The right of access to the sacraments – including the priesthood – does not pertain to the ontological dignity of the human but to the ontological dignity of the baptised. It makes no sense to speak of a universal right to any sacrament in the language of secular human rights discourse but only in the context of the baptismal, eucharistic community. However, men have a right of access to seven sacraments, but one of these – Holy Orders – is denied to women solely on account of biological sex.

I appeal to ontology (intrinsic dignity) rather than ethics (extrinsic dignity), because I want to resist arguments that support women’s ordination as a means to improve the moral character of the priesthood or to challenge clericalism. It may well achieve these secondary aims, but ordination is a mystery of grace and not a rational means to a practical end. Extrinsic dignity – i.e. moral character and integrity – is a factor in the process of discernment and selection of candidates for ordination, but women as well as men must by right have access to that process because the right inheres in the dignity of the baptised, unless it can be shown that there is a substantial and valid reason why the female body is excluded from this particular sacrament.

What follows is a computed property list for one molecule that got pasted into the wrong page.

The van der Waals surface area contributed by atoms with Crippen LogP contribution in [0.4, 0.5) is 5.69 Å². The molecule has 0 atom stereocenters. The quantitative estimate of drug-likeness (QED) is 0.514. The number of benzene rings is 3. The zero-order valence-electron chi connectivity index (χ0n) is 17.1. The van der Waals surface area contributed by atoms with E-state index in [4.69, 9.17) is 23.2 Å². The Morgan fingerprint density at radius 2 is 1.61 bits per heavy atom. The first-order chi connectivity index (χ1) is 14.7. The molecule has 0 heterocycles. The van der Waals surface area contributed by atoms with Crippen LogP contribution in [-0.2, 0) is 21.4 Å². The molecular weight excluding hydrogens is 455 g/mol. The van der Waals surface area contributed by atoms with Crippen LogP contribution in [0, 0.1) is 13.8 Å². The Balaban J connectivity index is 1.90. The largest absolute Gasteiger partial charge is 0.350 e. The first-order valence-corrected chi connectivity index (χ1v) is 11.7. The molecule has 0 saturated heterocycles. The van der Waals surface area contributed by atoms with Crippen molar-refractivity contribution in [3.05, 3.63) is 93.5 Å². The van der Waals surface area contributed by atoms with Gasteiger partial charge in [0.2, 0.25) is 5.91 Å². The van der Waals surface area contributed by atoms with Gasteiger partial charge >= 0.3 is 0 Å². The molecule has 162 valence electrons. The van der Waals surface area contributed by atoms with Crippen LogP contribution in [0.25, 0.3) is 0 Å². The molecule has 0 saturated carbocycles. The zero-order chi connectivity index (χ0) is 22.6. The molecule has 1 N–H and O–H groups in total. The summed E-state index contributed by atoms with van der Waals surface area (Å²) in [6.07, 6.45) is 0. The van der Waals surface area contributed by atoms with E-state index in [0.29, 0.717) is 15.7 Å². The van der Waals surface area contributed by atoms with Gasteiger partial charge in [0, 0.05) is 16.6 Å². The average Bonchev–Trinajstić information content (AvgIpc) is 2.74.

4 Women’s Dignity and Ordination

So, what are the arguments that justify the exclusion of women from the sacramental priesthood? Do these arguments stand up to scrutiny in the light of my suggestion that the capacity for ordination belongs to the ontological dignity of the baptised? I consider Pope John Paul II’s 1988 apostolic letter “On the Dignity and Vocation of Women” (Mulieris Dignitatem), focusing on questions of dignity, vocation, and ordination.